Surgical Correction of Laryngotracheal Stenoses in Children
Laryngotracheal stenoses are increasing in frequency owing to the advances in anesthesiology and neonatology, giving even newborns with severe respiratory problems a chance of survival. Thus, congenital malformations of the laryngotracheal region are dealt with, but acquired stenoses are then observed (Banfai 1976; Tucker 1975, 1978). Sooner or later a tracheostomy becomes necessary in either congenital or acquired stenosis. A small child with a tracheal cannula, however, is exposed to disturbances in general development, and the cannula is also an enormous burden, both physically and psychologically, for the whole family. Therefore, the earliest possible removal of cannulas in such children has been a major aim for some years in Zurich.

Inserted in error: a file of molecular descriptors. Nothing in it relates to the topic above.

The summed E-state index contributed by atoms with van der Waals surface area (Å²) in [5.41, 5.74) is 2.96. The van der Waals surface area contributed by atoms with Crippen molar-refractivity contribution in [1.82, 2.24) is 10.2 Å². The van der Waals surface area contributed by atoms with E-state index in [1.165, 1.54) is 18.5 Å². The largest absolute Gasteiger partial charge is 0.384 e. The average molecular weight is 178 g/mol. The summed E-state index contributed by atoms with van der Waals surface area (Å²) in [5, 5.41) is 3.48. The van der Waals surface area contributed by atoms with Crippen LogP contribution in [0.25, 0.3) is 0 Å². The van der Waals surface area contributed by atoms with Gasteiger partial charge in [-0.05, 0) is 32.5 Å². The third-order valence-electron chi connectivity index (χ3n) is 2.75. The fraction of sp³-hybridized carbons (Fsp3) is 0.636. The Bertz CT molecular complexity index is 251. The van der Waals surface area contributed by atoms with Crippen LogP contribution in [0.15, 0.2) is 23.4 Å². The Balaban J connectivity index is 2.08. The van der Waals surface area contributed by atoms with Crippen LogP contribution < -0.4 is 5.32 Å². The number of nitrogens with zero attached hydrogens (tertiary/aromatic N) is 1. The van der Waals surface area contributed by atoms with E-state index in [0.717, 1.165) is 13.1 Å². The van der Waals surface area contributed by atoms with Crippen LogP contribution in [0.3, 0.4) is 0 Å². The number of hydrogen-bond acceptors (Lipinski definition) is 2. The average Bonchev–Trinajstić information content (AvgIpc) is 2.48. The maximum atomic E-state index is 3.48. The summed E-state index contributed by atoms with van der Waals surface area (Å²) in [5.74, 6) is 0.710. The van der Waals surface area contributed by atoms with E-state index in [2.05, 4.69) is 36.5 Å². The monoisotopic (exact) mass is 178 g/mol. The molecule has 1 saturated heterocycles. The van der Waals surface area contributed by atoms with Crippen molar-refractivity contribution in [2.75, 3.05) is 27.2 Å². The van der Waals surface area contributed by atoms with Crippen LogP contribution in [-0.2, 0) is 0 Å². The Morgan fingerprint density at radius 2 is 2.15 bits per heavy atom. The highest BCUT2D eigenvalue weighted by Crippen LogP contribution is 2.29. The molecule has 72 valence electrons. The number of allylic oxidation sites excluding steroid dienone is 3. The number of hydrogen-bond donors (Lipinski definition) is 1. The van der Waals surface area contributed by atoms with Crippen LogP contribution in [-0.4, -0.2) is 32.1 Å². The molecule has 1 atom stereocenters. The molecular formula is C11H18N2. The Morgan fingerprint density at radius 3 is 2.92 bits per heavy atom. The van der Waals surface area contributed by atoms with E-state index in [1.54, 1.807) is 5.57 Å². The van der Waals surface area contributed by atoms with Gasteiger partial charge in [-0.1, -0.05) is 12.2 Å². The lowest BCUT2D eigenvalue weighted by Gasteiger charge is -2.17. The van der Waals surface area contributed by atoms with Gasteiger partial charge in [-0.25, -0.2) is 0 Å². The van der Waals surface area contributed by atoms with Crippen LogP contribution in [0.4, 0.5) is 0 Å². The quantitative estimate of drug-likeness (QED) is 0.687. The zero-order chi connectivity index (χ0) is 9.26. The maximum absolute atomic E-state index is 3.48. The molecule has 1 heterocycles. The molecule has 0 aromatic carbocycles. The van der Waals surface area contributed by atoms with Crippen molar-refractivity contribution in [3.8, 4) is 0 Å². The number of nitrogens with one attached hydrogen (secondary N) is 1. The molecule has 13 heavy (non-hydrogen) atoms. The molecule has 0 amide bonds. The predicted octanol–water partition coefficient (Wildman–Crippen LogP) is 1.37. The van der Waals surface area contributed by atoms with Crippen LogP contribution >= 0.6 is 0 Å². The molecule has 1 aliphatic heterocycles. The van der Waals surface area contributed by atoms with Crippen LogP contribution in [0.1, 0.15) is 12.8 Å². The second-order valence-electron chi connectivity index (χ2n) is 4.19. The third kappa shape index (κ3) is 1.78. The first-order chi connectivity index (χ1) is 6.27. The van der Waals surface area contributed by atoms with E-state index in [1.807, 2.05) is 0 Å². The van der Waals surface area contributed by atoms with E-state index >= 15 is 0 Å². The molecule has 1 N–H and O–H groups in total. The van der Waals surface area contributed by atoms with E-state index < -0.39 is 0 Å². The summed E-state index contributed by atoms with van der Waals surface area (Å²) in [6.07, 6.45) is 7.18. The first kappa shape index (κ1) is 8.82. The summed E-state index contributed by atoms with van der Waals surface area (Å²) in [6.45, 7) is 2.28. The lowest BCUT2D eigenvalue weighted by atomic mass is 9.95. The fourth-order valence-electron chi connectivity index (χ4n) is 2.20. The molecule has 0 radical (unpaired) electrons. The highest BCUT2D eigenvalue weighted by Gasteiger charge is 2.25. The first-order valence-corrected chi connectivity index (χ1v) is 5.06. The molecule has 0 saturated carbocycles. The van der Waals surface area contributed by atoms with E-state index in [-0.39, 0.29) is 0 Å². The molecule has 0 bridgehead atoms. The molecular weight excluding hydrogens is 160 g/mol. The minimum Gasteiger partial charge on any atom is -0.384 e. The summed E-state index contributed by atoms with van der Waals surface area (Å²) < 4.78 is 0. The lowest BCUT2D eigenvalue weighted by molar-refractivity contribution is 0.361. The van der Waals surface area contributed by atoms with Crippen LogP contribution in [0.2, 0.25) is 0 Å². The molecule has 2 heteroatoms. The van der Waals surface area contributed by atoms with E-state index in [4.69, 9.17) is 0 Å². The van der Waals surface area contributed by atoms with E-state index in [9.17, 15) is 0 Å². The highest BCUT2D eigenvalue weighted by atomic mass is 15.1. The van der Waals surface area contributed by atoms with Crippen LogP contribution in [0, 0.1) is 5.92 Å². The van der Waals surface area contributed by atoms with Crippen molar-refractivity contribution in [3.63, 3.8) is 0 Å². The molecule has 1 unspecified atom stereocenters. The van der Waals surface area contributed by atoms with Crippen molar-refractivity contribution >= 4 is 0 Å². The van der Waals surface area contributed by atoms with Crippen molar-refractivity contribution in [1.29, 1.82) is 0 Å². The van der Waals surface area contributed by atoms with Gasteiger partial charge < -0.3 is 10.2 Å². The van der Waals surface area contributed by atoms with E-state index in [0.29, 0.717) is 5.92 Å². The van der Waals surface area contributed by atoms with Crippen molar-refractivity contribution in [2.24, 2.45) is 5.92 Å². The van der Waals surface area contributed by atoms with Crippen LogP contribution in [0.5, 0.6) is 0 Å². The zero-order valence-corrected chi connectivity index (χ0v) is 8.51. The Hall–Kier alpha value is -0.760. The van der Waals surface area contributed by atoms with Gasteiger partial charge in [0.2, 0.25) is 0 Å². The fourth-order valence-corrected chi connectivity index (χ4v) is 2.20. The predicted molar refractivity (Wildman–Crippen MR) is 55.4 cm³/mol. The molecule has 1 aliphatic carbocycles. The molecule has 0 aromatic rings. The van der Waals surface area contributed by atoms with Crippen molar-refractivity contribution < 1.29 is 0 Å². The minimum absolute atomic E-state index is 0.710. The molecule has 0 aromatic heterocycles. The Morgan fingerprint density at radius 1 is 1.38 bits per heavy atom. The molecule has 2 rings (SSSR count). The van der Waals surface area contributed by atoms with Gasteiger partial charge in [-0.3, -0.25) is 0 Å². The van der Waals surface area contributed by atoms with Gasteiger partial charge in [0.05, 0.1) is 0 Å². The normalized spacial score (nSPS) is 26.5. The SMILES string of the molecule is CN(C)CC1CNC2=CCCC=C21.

KeywordsVocal Cord Tracheal Stenosis Costal Cartilage Tracheal Ring Recurrent Stenosis
Unable to display preview. Download preview PDF.
- Cryxdale WS (1976) Extended laryngofissure in subglottic stenosis. J Otolaryngol 5 /6: 479Google Scholar
- Hof E (1984) Beidseitige kongenitale Abduktionsparesen. ORL 8: 69Google Scholar
- Rhéti A (1959) Chirurgie der Verengungen der oberen Luftwege. Thieme, StuttgartGoogle Scholar
- Tucker JA (1975) Some aspects of fetal laryngeal development. Ann Otol 84: 49Google Scholar
- Tucker JA (1978) Clinical correlation of anomalies of the supraglottic larynx with the staged sequence of normal human laryngeal development. Ann Otol 87: 636Google Scholar